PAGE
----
Atom Egoyan is one of today’s most interesting filmmakers, with one indisputable masterpiece (“The Sweet Hereafter”) to his credit, but a variable one; and he’s made a serious misstep in adapting Anne Fontaine’s 2004 “Nathalie” to a Toronto setting. One can understand his attraction to the material, since he’s always been drawn to stories involving peculiar sexual situations. But this time even his characteristically limpid, elegant style can’t disguise the essential silliness of the plot.
The script by Erin Cressida Wilson hews fairly closely to the original. Upscale gynecologist Catherine Stewart (Julianne Moore) suspects that her husband David (Liam Neeson), a university music professor, is having an affair after he fails to return home on time from an out-of-town lecture (and misses the surprise birthday party she’s arranged). So she hires beautiful young hooker Chloe (Amanda Seyfried), who can pass for the sort of coed she imagines him having sex with, to approach him and see if he takes the bait.
David, to be sure, is a bit of a dog, and Chloe dutifully reports that he did indeed jump at the chance she provided. She gives a graphic account of their liaisons, which sends Catherine into an emotional tailspin—not simply because of her husband’s apparent infidelity but because she finds herself lusting after Chloe and the prostitute egging on her interest. When Catherine declares her intention of breaking things off with her “employee,” Chloe goes into what can only be called Glenn Close mode. And when the good doctor confronts her husband about his dalliance with the hooker, the extent of Chloe’s machinations becomes clear.
Clearly there are some deep psychological problems in both Catherine and Chloe, in which David plays a distinctly secondary role (which Neeson, frankly, seems a mite uncomfortable with). But Wilson and Egoyan never succeed in offering even the most nebulous explanation of what they are. Thanks to Moore’s intense performance, one certainly sees the emotional toll the situation takes on her character in an exterior way, but the film doesn’t portray her inner life successfully. Chloe is an even more opaque figure, one whom Seyfried easily fills from the purely physical point of view but doesn’t make very convincing otherwise; her chilly, snarky facade makes her seem more a high school mean girl than a femme fatale.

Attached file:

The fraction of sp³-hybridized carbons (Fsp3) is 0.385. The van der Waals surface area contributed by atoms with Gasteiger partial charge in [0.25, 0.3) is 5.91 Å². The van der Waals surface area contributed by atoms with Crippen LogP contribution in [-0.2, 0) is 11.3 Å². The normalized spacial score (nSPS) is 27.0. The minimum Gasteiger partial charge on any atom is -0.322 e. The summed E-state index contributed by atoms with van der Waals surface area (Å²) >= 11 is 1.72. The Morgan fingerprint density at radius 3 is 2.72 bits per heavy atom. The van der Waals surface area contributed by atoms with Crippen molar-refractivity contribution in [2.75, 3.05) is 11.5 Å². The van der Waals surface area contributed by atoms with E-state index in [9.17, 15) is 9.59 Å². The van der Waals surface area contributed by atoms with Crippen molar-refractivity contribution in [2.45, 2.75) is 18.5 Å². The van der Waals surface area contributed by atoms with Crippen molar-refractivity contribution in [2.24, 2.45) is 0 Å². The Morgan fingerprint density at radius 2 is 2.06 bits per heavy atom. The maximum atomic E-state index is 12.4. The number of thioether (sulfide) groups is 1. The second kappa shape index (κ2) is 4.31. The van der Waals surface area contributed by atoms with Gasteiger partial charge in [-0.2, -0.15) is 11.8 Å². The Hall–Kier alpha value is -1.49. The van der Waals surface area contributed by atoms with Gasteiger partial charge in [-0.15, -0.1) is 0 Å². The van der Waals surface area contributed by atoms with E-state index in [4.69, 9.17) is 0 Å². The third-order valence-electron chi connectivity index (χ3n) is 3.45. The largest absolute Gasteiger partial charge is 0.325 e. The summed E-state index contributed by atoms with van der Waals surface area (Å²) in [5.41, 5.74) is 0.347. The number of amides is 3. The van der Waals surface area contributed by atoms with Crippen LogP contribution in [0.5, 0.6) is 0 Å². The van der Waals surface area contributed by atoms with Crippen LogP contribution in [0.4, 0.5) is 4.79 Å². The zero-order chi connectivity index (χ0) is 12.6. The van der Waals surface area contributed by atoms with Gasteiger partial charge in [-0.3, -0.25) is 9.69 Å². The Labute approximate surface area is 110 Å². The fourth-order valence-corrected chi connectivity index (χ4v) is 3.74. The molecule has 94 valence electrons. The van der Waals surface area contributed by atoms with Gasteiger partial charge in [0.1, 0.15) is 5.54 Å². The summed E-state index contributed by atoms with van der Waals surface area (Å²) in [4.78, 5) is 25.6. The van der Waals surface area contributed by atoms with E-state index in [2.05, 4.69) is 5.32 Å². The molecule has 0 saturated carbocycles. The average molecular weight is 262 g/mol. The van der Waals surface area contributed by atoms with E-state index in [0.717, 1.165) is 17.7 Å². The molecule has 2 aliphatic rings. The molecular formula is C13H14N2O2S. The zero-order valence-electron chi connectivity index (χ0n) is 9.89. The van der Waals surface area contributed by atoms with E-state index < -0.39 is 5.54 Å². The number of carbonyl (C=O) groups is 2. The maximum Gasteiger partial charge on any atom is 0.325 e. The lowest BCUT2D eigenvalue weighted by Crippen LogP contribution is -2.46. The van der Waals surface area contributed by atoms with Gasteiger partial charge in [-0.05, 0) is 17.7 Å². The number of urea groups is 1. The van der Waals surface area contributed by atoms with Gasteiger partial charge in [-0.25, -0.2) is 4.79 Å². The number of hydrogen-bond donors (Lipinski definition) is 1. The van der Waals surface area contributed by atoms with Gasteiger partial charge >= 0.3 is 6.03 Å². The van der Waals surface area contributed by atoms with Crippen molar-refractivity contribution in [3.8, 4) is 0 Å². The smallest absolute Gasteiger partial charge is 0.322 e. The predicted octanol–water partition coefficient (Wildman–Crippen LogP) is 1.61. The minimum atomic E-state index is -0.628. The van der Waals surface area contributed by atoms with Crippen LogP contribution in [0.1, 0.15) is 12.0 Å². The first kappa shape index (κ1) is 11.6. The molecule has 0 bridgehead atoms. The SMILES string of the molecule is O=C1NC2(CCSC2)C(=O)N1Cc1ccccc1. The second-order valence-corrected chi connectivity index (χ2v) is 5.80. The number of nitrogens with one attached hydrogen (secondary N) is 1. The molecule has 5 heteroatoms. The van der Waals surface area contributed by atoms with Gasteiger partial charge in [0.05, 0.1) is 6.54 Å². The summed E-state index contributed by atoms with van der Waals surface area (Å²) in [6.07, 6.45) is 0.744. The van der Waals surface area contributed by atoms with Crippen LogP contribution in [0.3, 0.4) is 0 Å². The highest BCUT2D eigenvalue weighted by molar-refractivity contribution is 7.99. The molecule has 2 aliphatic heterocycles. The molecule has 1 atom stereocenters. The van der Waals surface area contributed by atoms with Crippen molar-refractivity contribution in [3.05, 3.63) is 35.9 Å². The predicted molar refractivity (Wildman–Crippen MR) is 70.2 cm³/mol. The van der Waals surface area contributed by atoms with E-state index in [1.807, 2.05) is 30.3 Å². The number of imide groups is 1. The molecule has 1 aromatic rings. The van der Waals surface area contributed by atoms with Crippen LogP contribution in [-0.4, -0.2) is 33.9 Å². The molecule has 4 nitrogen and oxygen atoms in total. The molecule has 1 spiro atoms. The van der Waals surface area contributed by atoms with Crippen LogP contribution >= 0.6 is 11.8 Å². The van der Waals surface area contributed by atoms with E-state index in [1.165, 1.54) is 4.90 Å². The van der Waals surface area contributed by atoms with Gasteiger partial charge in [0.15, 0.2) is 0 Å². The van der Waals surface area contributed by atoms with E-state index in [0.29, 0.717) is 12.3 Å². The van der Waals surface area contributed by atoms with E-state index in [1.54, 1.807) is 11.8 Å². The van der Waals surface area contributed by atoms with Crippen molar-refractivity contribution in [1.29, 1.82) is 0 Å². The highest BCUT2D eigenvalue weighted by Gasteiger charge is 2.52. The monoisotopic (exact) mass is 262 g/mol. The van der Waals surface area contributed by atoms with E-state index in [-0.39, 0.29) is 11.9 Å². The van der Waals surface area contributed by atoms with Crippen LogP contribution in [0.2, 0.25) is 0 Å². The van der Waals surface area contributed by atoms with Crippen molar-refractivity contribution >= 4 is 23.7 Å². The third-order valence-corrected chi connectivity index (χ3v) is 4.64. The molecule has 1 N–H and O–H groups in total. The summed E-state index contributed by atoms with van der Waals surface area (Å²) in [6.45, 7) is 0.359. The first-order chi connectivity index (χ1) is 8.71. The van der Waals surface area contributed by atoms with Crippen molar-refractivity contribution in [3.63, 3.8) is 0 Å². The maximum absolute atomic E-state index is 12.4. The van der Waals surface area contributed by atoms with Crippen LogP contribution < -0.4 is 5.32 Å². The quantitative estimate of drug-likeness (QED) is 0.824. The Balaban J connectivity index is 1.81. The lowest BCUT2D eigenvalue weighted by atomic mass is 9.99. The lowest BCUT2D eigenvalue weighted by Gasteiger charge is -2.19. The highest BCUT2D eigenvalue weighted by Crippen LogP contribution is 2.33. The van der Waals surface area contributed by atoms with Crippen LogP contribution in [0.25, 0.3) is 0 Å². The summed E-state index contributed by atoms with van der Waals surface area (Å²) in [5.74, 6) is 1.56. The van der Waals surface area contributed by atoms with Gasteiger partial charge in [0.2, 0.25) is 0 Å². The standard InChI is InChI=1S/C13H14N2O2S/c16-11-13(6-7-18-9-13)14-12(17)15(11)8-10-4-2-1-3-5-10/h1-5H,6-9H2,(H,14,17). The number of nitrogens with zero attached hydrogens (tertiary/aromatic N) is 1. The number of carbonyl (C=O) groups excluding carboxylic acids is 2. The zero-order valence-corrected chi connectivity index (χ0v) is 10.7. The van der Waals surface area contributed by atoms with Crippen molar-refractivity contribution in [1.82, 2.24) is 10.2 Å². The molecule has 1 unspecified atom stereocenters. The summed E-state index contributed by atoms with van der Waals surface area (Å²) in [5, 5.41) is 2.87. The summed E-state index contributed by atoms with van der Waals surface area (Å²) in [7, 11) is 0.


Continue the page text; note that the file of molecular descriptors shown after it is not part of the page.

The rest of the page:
Adding to the film’s descent into implausibility is its treatment of the Stewarts’ son Michael (Max Thieriot), a disgruntled teen who’s obliquely described as having suffered some sort of breakdown and is now inviting girls to share his bed at home. He’s also a piano prodigy who plays hockey (an unlikely combination, one would think), deeply upset over his parents’ increasing estrangement. And when Catherine breaks off with Chloe, the latter makes him a pawn in her sexual game. That leads to a finale that truly goes off the deep end and is likely to provoke more chuckles than gasps.
Egoyan handles all of this with a cool, laconic style, treating what is actually a lurid story as though it were a piece of high art, abetted by a production design (Philip Barker), art direction (Kim M. McQuister) and costumes (Debra Hanson) that make the Toronto locations a microcosm of genteel elegance. Working with cinematographer Paul Sarossy, he even gives the sex scenes a glossily attractive look, like spreads in a tony magazine. But the approach merely makes the whole thing seem more than slightly ridiculous, as though a soft-porn special were being pawned off as an important statement. Egoyan managed to handle a similarly edgy, provocative subject brilliantly in “Exotica” (1994), but here the touch eludes him. And Mychael Damma’s score doesn’t elevate the proceedings.
To be honest, “Nathalie” wasn’t any kind of great film. But its narrative conceit worked better in France than it does in Canada—even if the city had been Quebec rather than Toronto.